Returnerror statement doesn't display message in a .Initialize procedure


#1

I have a .Initialize procedure which contains just this code:

returnerror "Bad move."
message "Hello Jim."

When I open the database, I get no messages. It would appear that the returnerror statement is stopping the procedure but its message is not being displayed. Can somebody please see if they can replicate this?


#2

The returnerror statement stops a procedure and returns to the calling procedure with an error status. The documentation doesn’t say what happens if you use it in a procedure that wasn’t called from another procedure, as it turns out, in that case there is no calling procedure to handle the error, so the running procedure just stops. The .Initialize procedure is not called by another procedure, but you can see this behavior in any procedure that is not called as a subroutine.

I suppose It could be argued that this is a bug, and that returnerror should behave just like the throwerror statement in this situation. But the documentation is silent on this. I’ll have to think about it.

In any case, I think that anything that puts up a modal dialog in an .Initialize procedure is a very bad idea, including just a plain old message statement. What if you open multiple databases and more than one starts throwing up alerts & dialogs? I highly discourage that sort of thing. So even if returnerror worked the way you seem to expect it would, I would discourage using that to display an an alert. If you need to inform the user of something, use the nsnotify statement to display a notification – and don’t turn off notifications!!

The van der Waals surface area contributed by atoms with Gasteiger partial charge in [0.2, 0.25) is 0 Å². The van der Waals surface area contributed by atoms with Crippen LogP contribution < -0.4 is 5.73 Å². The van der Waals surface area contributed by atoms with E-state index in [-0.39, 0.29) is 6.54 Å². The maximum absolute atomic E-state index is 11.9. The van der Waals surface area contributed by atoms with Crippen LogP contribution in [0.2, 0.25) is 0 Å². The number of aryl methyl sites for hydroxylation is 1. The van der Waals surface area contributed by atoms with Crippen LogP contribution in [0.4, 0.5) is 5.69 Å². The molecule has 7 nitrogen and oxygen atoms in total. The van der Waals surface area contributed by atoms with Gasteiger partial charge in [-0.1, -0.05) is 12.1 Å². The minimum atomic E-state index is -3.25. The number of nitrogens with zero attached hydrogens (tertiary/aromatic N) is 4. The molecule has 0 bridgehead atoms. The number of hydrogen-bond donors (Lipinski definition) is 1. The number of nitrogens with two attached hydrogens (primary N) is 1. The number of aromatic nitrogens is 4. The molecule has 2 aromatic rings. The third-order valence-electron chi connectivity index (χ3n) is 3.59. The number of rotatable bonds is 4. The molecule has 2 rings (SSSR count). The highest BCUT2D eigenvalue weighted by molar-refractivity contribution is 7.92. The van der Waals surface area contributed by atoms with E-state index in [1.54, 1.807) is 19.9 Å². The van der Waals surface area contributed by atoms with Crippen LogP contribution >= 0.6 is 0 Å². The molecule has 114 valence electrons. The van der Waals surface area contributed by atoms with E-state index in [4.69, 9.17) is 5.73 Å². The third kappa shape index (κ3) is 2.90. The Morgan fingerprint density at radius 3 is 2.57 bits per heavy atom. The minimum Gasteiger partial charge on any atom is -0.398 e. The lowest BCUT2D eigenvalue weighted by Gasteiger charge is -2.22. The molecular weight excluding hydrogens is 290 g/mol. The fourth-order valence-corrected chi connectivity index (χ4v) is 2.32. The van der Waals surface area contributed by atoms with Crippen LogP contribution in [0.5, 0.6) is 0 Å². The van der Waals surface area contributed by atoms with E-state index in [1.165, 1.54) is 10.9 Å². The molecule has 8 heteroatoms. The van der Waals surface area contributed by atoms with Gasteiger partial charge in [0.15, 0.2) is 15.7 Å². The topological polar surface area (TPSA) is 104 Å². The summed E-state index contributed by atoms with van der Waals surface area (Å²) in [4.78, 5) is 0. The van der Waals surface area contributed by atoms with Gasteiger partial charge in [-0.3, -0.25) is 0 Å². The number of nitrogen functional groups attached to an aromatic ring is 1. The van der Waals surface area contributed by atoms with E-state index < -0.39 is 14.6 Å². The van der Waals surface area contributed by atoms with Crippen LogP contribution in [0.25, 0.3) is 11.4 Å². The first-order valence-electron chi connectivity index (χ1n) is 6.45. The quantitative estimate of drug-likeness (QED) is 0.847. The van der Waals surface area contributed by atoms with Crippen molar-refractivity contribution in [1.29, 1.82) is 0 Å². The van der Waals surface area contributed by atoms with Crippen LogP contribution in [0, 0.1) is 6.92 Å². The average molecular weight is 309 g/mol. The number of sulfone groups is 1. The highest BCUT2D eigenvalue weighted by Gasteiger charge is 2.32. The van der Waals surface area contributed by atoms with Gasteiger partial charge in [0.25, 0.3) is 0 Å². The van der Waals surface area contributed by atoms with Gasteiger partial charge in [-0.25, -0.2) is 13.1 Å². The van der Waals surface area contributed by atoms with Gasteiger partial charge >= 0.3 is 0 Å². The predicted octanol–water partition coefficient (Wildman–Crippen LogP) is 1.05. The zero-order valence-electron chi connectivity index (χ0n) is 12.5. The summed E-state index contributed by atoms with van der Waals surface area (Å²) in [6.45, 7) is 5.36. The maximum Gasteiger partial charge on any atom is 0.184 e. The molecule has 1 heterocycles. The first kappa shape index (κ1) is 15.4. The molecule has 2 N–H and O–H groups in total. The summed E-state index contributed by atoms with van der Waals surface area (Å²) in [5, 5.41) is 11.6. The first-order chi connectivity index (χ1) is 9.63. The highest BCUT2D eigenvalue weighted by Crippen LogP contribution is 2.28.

#3

I agree - the purpose of this one is to advise the user if he/she opens the primary database (the one that drives the whole system) in the backup volume. I’ve replaced it with an alert and a stop.

I don’t know how you live with notifications - I find them the most irritating feature of macOS.


#4

I would at least recommend using alertsheet in this situation, so that it is only modal to that window.

I don’t know how you live without them, I find them incredibly useful. Before they were available, I used Growl for several years, so I was thrilled when this feature made it into the OS itself. The only time I turn notifications off is if I am recording a screencast.

I find nsnotify very useful for debugging – I can see what is going on without the program stopping and having to click on something. And if needed, I can look at the Notification center to review the debug messages that were generated.


#5

Different strokes.